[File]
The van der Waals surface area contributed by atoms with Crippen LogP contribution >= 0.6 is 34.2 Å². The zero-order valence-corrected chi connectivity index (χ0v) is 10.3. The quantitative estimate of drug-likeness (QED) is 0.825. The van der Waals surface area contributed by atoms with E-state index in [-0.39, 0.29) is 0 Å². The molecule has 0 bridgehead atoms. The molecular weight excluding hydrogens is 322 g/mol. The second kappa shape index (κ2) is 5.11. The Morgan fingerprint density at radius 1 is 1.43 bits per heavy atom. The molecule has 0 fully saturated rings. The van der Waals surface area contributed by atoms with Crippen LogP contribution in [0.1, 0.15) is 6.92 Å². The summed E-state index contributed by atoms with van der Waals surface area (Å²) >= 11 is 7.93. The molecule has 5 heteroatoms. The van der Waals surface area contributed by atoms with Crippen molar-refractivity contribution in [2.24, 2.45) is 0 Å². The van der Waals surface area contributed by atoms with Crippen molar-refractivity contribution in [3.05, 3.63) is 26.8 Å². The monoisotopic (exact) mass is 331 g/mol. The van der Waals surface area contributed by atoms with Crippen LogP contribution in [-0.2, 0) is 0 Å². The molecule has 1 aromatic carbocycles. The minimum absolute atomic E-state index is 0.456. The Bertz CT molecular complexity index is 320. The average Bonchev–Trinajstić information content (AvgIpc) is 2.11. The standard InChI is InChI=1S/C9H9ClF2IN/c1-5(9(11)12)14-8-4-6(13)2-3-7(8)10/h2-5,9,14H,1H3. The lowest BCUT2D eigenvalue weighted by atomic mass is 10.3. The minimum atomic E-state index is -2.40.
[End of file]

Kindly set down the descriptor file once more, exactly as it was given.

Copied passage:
The van der Waals surface area contributed by atoms with Crippen LogP contribution >= 0.6 is 34.2 Å². The zero-order valence-corrected chi connectivity index (χ0v) is 10.3. The quantitative estimate of drug-likeness (QED) is 0.825. The van der Waals surface area contributed by atoms with E-state index in [-0.39, 0.29) is 0 Å². The molecule has 0 bridgehead atoms. The molecular weight excluding hydrogens is 322 g/mol. The second kappa shape index (κ2) is 5.11. The Morgan fingerprint density at radius 1 is 1.43 bits per heavy atom. The molecule has 0 fully saturated rings. The van der Waals surface area contributed by atoms with Crippen LogP contribution in [0.1, 0.15) is 6.92 Å². The summed E-state index contributed by atoms with van der Waals surface area (Å²) >= 11 is 7.93. The molecule has 5 heteroatoms. The van der Waals surface area contributed by atoms with Crippen molar-refractivity contribution in [2.24, 2.45) is 0 Å². The van der Waals surface area contributed by atoms with Crippen molar-refractivity contribution in [3.05, 3.63) is 26.8 Å². The monoisotopic (exact) mass is 331 g/mol. The van der Waals surface area contributed by atoms with Crippen LogP contribution in [-0.2, 0) is 0 Å². The molecule has 1 aromatic carbocycles. The minimum absolute atomic E-state index is 0.456. The Bertz CT molecular complexity index is 320. The average Bonchev–Trinajstić information content (AvgIpc) is 2.11. The standard InChI is InChI=1S/C9H9ClF2IN/c1-5(9(11)12)14-8-4-6(13)2-3-7(8)10/h2-5,9,14H,1H3. The lowest BCUT2D eigenvalue weighted by atomic mass is 10.3. The minimum atomic E-state index is -2.40.